I was about to jump into my regularly scheduled workday when I came across this data visualization tool for educational statistics, whose primary sources are EXACTLY the same ones that I’d been exploring yesterday. How weird is that. And that they had data about “Geographic Information Science & Cartography” at the 6-digit level (much more specific), much more interesting than what they consider its default “comparison” group, “social sciences” at the 2-digit level.
The measurements of “skills” for GIS&T showed a tremendous revealed comparative advantage (RCA) for negotiation, critical thinking, coordination, plus many management of (time/material resources/financial resources) ones. Complex problem solving is the only one that’s also high from another group of skills. RCA is “how much greater or lesser that skill’s rating is than the average,” which I guess means the average rating for that skill for other employment areas (?). It’s not a surprise that these are high, but it it is interesting that programming and technology design have such a little RCA for us.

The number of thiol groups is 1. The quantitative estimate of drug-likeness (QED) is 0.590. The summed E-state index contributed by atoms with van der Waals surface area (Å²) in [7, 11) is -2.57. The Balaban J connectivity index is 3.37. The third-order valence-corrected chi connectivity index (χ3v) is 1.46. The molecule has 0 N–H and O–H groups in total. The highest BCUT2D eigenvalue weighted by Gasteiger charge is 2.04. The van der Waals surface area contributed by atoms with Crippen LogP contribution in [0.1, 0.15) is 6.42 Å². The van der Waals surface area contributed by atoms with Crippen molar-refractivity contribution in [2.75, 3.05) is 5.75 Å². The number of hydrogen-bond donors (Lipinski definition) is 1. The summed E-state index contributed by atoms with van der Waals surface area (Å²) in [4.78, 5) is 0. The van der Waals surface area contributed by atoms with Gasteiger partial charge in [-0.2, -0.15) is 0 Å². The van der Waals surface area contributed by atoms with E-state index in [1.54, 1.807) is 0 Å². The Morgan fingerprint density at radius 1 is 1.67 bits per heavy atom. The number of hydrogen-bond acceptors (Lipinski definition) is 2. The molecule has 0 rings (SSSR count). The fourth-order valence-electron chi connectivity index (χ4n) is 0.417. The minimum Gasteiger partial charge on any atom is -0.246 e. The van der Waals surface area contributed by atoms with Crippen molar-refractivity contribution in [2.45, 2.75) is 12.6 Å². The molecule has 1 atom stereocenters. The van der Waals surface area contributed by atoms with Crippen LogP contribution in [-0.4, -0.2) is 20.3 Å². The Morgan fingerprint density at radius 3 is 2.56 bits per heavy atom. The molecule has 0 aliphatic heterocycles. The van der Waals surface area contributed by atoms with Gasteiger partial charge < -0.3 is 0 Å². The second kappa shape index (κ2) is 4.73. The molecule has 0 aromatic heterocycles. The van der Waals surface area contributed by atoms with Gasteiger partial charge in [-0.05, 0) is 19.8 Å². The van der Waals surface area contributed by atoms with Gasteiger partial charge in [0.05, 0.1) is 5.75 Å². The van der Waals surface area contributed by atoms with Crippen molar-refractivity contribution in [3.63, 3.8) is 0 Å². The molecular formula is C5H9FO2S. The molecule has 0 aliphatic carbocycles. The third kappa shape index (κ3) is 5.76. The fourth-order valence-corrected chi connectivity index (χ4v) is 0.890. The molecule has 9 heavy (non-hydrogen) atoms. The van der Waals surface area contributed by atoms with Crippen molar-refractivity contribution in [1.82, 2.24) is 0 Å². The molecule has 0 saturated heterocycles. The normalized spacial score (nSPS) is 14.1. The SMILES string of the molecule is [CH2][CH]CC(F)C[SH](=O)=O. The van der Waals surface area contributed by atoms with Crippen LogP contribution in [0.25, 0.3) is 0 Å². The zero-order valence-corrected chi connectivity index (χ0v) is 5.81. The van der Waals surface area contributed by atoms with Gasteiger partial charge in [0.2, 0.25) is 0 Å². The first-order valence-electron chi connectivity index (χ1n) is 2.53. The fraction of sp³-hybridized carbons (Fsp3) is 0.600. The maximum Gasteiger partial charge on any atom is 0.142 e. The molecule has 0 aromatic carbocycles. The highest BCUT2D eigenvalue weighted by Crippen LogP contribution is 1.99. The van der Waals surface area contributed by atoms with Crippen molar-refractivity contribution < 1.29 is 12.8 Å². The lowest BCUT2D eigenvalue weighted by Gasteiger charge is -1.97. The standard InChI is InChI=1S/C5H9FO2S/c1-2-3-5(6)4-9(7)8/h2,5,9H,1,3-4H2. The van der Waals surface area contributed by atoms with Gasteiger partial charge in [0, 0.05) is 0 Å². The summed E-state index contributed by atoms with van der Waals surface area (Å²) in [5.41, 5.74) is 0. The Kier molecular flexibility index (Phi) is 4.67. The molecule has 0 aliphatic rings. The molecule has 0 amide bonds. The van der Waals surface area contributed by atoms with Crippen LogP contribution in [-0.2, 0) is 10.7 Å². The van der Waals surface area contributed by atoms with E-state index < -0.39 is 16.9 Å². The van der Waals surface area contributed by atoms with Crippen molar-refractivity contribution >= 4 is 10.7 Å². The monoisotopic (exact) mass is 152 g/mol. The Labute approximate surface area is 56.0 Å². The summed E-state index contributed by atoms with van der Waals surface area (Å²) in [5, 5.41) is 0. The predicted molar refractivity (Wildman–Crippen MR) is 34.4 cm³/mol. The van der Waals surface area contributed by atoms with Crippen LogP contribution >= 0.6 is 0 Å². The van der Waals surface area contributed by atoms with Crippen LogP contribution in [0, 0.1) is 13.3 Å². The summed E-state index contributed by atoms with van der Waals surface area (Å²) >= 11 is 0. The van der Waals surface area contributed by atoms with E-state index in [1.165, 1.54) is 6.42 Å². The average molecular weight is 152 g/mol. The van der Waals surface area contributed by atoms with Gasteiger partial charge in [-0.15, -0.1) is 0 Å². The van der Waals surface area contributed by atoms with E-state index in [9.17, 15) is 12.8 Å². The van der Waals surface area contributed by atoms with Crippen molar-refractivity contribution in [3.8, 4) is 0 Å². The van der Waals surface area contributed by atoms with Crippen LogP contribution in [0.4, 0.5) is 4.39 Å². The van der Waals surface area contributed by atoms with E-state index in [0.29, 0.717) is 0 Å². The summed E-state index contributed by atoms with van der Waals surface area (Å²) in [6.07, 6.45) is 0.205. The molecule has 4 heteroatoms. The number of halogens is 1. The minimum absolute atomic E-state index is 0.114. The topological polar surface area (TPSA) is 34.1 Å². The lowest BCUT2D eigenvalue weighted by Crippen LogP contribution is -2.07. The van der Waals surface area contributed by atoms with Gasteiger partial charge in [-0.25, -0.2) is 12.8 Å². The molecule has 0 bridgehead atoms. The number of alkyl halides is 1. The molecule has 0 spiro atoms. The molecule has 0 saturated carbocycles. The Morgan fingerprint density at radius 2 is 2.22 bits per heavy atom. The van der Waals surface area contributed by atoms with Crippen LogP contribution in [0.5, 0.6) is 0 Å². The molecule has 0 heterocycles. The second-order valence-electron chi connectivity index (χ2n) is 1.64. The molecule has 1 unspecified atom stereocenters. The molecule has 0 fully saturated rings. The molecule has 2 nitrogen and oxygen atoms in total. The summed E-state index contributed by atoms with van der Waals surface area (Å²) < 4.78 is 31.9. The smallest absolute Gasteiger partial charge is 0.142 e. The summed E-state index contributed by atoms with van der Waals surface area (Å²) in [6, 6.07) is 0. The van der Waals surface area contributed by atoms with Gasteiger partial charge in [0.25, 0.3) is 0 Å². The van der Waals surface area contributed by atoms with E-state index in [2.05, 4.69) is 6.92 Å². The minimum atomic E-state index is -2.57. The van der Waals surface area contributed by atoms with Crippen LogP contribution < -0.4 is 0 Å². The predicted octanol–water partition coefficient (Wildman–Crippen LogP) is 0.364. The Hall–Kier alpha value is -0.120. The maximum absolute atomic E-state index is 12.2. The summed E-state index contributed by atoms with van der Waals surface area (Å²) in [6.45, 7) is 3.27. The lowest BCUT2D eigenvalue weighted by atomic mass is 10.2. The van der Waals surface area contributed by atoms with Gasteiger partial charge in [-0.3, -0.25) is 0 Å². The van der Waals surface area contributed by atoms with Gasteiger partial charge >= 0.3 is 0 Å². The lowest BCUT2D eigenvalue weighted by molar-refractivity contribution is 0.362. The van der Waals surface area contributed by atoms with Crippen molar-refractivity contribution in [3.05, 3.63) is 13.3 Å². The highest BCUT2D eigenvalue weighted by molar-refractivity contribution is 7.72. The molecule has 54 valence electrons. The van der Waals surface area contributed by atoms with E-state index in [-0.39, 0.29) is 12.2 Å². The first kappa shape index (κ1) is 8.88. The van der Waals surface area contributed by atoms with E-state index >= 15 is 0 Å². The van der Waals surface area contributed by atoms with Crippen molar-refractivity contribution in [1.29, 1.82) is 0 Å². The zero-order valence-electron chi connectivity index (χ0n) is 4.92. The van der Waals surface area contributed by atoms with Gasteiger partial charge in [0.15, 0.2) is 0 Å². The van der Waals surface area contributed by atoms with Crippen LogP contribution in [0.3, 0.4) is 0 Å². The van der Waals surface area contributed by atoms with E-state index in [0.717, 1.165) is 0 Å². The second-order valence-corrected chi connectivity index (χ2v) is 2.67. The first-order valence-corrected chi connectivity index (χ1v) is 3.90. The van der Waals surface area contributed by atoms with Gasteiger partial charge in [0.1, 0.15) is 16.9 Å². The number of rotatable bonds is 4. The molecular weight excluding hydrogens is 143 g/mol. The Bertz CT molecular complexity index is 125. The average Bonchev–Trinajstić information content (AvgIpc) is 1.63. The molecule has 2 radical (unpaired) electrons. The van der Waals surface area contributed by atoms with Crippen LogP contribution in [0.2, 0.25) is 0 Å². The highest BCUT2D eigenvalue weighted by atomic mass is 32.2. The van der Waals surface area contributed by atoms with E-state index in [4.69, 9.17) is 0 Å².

Data from O’NET, Department of Labor.
And then there are the tree diagrams of the number of degrees awarded themselves. What’s not very helpful are how they’ve lumped things together into the shaded groups. There is much diversity within each group when you scan across the yellowish ones and the hospital-scrubs-green ones. Like in 2013 when both Texas State University and University of Maine at Machias (hi Tora) are both in the yellow set. Orange-shaded ones seem to consistently be the community college set.
For the year 2013:
and for the year 2016:
Much to explore further here and how lovely that we can download the data themselves. Thank you, open government.